And to further complicate things: If I were to borrow money from a private lender to pay cash for seller’s monthly payments, what security would I give to my lender, and would there be a conflict between my lender’s and seller’s security rights since I’d be using the same note to secure both ?

Last but not least. If there’s a default what are the rights of all parties in this transaction, including mine and what documents govern these rights ?

Well, you already know I’m really confused.
Thanks much for any clarifications.

Compensating note and partials - Posted by John Behle

Posted by John Behle on June 19, 1999 at 15:42:22:

Borrowing from an investor to do a partial is always tricky. It is one of the major reasons I like to give other collateral when I use the compensating note technique. The issues of early payoff, default, foreclosure, restruction, etc. are another reason for other collateral.

It can pay to JV with someone who has collateral (Collateral Rental) rather than get into the contractual intricacies involved in using the note as collateral for the seller and investor. You can do it, but one of the basic premises I operate from is that “a confused minde always says no”. I avoid complicated technical solutions when a simple one might do.

My approach would be to look for some other collateral, but I would do the contractual method if that was all that was available - then continue the search for some other collateral.

REPLY- Re: Hypothecation: lender’s security, compensating notes.(long) - Posted by Michael Morrongiello American Note

Posted by Michael Morrongiello American Note on June 18, 1999 at 18:13:12:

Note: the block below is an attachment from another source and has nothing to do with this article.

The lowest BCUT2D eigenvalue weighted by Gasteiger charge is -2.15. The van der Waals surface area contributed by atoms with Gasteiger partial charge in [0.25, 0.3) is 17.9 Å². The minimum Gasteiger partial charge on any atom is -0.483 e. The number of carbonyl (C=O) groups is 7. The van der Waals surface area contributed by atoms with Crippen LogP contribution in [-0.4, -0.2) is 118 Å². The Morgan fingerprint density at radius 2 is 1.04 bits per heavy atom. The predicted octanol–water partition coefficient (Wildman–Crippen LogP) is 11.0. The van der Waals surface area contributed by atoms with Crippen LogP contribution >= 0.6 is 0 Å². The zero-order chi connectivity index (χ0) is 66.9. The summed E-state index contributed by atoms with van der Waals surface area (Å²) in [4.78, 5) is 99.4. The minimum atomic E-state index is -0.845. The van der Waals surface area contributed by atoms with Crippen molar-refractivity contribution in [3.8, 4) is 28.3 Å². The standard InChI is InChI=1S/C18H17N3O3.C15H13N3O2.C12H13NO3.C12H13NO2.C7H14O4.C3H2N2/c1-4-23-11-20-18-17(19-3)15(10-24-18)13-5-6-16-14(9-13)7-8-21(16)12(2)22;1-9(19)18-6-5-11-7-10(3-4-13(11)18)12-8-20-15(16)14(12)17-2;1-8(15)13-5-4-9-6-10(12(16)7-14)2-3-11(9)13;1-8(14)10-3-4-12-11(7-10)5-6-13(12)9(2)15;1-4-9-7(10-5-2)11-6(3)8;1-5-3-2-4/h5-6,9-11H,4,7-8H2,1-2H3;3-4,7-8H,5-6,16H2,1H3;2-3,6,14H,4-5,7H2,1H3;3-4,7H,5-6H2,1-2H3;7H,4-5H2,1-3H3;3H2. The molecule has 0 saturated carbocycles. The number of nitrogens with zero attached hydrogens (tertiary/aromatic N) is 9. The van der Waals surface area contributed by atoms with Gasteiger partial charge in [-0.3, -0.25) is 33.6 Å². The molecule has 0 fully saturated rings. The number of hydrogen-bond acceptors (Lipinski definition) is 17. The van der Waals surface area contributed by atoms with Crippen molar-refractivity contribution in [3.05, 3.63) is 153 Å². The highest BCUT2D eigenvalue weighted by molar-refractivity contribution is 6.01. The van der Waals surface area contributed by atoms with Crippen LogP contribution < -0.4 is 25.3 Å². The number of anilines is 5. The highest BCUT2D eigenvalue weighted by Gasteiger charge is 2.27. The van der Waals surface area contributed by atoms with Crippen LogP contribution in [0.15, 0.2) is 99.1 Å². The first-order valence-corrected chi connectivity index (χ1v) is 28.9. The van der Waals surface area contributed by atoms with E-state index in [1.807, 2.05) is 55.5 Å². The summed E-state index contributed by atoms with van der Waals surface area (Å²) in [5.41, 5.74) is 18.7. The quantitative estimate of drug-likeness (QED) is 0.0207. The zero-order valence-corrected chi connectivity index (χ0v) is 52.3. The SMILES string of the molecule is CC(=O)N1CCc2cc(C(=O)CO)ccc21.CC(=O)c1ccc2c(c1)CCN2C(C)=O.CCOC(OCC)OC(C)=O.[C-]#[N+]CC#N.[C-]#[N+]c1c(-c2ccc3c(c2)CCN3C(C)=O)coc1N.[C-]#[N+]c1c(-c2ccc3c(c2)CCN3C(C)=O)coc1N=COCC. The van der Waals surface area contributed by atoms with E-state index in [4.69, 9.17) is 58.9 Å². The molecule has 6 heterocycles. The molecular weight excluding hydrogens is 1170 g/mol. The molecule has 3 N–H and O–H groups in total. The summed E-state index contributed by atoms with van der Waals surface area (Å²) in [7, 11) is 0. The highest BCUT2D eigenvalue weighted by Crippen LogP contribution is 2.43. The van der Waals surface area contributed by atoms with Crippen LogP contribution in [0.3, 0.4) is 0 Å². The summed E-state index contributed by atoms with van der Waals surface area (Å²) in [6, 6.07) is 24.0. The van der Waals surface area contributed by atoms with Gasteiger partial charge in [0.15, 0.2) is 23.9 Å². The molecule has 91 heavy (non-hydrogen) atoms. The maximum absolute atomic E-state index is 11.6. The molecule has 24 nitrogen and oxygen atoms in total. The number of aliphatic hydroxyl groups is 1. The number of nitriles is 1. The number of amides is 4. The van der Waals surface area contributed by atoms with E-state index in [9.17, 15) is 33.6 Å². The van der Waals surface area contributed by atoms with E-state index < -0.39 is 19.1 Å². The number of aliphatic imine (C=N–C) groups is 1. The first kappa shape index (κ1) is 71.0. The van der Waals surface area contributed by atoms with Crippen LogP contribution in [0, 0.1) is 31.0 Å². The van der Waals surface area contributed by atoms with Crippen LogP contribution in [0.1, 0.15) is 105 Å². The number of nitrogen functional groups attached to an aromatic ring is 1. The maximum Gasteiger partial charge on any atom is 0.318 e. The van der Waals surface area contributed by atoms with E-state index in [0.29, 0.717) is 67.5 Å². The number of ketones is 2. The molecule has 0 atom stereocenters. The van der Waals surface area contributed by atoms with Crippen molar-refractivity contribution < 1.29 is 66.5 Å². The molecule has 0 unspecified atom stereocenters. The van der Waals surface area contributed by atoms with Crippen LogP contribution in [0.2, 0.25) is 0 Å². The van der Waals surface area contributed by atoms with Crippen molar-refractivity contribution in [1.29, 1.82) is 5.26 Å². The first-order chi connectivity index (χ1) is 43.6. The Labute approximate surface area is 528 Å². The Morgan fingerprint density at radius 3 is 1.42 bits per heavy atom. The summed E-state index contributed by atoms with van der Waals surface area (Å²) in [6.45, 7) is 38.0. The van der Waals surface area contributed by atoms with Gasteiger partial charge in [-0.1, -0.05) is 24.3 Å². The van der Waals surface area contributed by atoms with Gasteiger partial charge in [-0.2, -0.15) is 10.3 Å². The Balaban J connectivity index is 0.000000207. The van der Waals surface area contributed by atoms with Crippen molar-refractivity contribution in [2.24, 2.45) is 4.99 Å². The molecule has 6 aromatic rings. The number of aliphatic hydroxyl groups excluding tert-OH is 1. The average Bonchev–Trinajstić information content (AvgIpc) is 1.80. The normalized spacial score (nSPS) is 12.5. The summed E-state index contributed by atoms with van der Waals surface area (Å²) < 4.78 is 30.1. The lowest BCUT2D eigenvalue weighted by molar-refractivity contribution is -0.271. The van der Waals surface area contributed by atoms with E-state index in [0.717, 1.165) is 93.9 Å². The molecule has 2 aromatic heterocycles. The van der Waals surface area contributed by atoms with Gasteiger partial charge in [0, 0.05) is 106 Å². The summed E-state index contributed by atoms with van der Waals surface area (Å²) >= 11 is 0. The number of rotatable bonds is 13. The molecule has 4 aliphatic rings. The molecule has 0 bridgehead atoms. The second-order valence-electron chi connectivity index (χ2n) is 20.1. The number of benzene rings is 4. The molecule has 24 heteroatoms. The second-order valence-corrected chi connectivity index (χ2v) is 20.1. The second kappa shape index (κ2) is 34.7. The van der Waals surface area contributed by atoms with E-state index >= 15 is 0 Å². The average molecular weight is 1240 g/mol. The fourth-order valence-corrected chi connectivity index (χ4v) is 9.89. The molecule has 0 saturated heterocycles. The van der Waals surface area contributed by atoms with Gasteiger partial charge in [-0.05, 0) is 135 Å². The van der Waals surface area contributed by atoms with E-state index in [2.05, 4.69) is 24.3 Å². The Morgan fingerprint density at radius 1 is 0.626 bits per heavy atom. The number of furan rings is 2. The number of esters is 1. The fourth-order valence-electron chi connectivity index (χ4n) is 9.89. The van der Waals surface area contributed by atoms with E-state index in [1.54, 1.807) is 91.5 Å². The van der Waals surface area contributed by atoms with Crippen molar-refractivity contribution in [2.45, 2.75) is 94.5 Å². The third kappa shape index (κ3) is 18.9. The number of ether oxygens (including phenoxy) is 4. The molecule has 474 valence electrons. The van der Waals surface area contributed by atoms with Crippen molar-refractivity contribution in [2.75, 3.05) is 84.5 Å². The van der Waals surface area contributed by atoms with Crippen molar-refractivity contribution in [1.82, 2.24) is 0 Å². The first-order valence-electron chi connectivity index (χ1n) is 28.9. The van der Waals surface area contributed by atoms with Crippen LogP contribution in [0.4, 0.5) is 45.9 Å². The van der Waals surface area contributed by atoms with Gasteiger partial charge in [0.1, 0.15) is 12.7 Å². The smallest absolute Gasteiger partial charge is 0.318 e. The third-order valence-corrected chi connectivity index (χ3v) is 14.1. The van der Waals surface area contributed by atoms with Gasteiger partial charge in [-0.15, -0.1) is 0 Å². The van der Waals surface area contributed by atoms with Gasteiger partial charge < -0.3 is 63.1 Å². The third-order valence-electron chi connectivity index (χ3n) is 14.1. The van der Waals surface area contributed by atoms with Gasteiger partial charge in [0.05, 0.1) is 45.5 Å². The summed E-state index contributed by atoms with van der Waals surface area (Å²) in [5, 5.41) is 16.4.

What is typically used in Pledging a note instrument (Asset) to obtain a loan is a “collateral Assignment” of the deed of trust / mortgage in favor of the lender along with an endorsement of the note instrument in favor of the lender. The collateral assignment can also contain the repayment terms that lender wants on the loan they are making you or they may also require you to execute a seperate prommissory note outlining those repayment terms.

In this way the lender now holds the note that was pleged and has also has the deed of trust which secures that note assigned to for Collateral Purposes Only.

With regards to your other question regarding buying just a PARTIAL interest in the note. There are many methods to do this. You can use a contractural agreement, you can also use the note you are buying as collateral, Your can give a note & lien back to the seller on another piece of collateral you owned, etc.
The space to respond to this question is limited here in this forum. Why not ask it as another posting and one can then respond to just that issue.

For more info on notes see our banner ad above or call American Note @ 800-659-2274

Michael Morrongiello
Operations Manager

Re: Compensating note and partials - Posted by Bud Branstetter

Posted by Bud Branstetter on June 19, 1999 at 21:12:16:

With your compensating note do you generally secure it as a deed of trust directly against real property or against another note and deed of trust? I had learned from Wes Curran that you do not want to make the terms the same or the IRS might interpret it as a sale.

Re: REPLY- Re: Hypothecation: lender’s security, compensating notes.(long) - Posted by Alex Gurevich, TX

Posted by Alex Gurevich, TX on June 22, 1999 at 10:31:31:

>>In this way the lender now holds the note that was pleged and has also has the deed of trust which
>secures that note assigned to for Collateral Purposes Only.


I am still confused. Are you referring here to the original deed of trust securing the original note being purchased by me. Or you say besides the collateral assignment agreement, also another deed of trust is signed by me and recorded to secure a loan to borrow funds for a note purchase.

I also assume once the lender’s loan is paid off the note I purchased will be endorsed back to me, correct ?

I guess I am still trying to understand how lender’s security is perfected at the courthouse.